• Non-revved static files
  • Revved static files

Per-user dynamic requests are unique to a user, such as the notifications you have on Facebook or the emails on Gmail. These are usually not cacheable and
each request needs to go to the backend.

Anonymous dynamic requests are user-independent but dynamic requests. For example, a news portal shows the same breaking news to all the users. These are
dynamic requests as they come from a database of some sorts but they are the same for all visitors. Caching these requests for a short amount of time, say 1-5
seconds greatly speeds up the webapp with a minimal impact on the freshness of the content.

Revving means that the file’s name contains its hash. This is when WebPack renames app.js to app.d587bbd6e38337f5accd.js. This is implemented in
most bundlers and it’s a best practice to take advantage of it.

Non-revved static files, for example, index.html and favicon.ico should not be cached or cached for a very short time. The problem with caching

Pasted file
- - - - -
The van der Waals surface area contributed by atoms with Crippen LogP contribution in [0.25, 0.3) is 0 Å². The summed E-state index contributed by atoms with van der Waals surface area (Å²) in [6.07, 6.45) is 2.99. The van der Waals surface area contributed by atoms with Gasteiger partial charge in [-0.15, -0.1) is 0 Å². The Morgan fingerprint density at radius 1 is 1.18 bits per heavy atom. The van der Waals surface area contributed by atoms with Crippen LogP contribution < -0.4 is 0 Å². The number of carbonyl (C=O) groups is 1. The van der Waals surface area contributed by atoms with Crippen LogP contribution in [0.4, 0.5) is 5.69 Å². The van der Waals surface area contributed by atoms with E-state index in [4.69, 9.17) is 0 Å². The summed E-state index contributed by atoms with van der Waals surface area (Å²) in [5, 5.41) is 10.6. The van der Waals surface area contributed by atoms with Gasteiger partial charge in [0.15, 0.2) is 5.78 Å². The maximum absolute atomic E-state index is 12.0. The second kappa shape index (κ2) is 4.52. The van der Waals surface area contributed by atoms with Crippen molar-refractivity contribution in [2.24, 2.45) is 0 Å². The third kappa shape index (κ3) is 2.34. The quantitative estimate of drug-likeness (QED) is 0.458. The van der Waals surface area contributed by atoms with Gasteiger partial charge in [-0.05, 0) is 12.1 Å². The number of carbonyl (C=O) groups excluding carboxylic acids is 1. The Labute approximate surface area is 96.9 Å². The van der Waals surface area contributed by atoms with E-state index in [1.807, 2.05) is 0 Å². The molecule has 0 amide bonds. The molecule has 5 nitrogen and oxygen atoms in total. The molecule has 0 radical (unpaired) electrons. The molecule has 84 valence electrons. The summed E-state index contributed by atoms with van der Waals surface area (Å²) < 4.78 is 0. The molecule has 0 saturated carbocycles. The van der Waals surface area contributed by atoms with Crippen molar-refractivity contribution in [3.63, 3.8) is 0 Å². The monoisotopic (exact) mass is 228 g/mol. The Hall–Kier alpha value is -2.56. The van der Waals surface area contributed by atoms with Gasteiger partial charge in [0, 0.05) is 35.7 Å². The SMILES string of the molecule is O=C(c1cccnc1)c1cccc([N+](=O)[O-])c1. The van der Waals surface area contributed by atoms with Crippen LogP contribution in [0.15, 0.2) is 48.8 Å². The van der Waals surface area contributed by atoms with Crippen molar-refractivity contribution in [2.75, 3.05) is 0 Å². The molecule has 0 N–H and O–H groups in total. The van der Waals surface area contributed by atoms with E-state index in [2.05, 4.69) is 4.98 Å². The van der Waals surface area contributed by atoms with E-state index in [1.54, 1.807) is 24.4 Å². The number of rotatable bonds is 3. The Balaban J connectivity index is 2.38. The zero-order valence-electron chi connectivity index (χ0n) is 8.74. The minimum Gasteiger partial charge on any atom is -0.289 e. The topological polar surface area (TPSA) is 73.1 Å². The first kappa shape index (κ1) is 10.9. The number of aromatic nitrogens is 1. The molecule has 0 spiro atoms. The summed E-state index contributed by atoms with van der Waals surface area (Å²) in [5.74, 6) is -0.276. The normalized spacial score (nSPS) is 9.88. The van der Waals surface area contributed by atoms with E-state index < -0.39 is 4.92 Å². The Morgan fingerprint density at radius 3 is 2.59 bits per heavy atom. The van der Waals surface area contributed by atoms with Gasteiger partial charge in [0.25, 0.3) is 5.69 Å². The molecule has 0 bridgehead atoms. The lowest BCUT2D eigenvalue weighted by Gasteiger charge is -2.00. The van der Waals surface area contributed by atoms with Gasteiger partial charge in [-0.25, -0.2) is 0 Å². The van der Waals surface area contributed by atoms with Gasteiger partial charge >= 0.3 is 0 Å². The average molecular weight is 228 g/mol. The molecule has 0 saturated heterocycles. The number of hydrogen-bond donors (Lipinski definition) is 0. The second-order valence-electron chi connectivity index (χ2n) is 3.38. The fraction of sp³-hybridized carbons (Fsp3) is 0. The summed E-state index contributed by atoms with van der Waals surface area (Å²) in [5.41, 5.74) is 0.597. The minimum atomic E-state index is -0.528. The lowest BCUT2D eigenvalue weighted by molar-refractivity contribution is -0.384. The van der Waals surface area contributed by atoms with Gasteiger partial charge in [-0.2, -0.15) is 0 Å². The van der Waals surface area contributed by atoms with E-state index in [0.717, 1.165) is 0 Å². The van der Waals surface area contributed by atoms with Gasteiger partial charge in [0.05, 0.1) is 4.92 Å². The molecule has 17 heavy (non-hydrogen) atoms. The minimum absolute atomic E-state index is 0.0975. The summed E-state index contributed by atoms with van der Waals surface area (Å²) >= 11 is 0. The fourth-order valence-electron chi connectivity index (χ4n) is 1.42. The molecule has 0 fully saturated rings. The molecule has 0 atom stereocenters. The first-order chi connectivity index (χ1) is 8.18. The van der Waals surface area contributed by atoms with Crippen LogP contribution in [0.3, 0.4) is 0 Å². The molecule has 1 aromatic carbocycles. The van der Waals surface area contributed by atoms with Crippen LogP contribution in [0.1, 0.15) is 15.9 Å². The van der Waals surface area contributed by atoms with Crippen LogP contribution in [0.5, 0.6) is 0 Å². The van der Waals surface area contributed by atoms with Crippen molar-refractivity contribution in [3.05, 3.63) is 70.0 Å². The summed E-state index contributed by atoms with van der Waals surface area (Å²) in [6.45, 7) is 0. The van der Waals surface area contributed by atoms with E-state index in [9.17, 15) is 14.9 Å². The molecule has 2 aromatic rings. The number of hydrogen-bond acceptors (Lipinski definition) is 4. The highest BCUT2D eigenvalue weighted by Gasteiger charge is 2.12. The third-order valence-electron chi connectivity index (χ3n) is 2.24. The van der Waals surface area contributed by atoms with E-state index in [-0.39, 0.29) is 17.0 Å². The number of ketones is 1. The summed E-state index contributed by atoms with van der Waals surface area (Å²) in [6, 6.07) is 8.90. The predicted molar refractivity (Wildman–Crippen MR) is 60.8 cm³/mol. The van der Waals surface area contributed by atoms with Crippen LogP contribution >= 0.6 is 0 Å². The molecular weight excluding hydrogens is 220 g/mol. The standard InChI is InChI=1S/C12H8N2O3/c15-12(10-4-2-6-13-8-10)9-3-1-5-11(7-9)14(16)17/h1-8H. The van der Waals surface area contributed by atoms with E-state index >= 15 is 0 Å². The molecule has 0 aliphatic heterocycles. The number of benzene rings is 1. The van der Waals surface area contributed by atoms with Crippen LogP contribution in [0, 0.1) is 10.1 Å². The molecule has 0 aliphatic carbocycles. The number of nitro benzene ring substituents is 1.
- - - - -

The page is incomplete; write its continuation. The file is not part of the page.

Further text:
these assets surfaces only when you change them, such as when you deploy a new version of a web application. Since that is a (relatively) rare event and
it usually “works on my machine” it leads to hard-to-notice problems.

Revved static files on the other hand can be (and should be) cached for a very long time.

To solve stalled caching, first identify which category the object falls into and set the cache time accordingly.

Information disclosure

Misconfigured caching can lead to security problems too. When a user can access responses that were meant for another user it can lead to expose sensitive
information.

Let’s say there is a secret value sent in the query string by one user. The backend receives the value and might return protected information:

$ curl -s "https://$DOMAIN/info_exposure/query?secret=value" | jq
{
	...
  "queryStringParameters": {
    "secret": "value"
  }
}

But when a different user who does not know the secret value makes a request, they get back the same response:

$ curl -s "https://$DOMAIN/info_exposure/query" | jq
{
	...
  "queryStringParameters": {
    "secret": "value"
  },
}